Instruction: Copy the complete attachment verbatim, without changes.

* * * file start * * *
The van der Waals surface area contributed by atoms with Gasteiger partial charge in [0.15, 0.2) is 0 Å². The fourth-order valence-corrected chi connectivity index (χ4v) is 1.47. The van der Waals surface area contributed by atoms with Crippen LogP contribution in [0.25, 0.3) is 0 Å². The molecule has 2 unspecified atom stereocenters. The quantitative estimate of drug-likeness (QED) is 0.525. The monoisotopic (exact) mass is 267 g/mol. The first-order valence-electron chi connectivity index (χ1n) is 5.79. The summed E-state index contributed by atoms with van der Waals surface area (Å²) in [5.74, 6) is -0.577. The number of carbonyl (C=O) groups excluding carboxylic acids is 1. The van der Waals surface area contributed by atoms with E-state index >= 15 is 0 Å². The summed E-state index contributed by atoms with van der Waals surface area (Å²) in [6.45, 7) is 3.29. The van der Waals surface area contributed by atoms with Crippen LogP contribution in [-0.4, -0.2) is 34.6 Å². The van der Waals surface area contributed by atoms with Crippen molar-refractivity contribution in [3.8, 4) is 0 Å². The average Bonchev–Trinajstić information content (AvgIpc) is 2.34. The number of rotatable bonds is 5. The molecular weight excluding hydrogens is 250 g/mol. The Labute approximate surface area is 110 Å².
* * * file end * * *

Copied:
The van der Waals surface area contributed by atoms with Gasteiger partial charge in [0.15, 0.2) is 0 Å². The fourth-order valence-corrected chi connectivity index (χ4v) is 1.47. The van der Waals surface area contributed by atoms with Crippen LogP contribution in [0.25, 0.3) is 0 Å². The molecule has 2 unspecified atom stereocenters. The quantitative estimate of drug-likeness (QED) is 0.525. The monoisotopic (exact) mass is 267 g/mol. The first-order valence-electron chi connectivity index (χ1n) is 5.79. The summed E-state index contributed by atoms with van der Waals surface area (Å²) in [5.74, 6) is -0.577. The number of carbonyl (C=O) groups excluding carboxylic acids is 1. The van der Waals surface area contributed by atoms with E-state index >= 15 is 0 Å². The summed E-state index contributed by atoms with van der Waals surface area (Å²) in [6.45, 7) is 3.29. The van der Waals surface area contributed by atoms with Crippen LogP contribution in [-0.4, -0.2) is 34.6 Å². The van der Waals surface area contributed by atoms with Crippen molar-refractivity contribution in [3.8, 4) is 0 Å². The average Bonchev–Trinajstić information content (AvgIpc) is 2.34. The number of rotatable bonds is 5. The molecular weight excluding hydrogens is 250 g/mol. The Labute approximate surface area is 110 Å².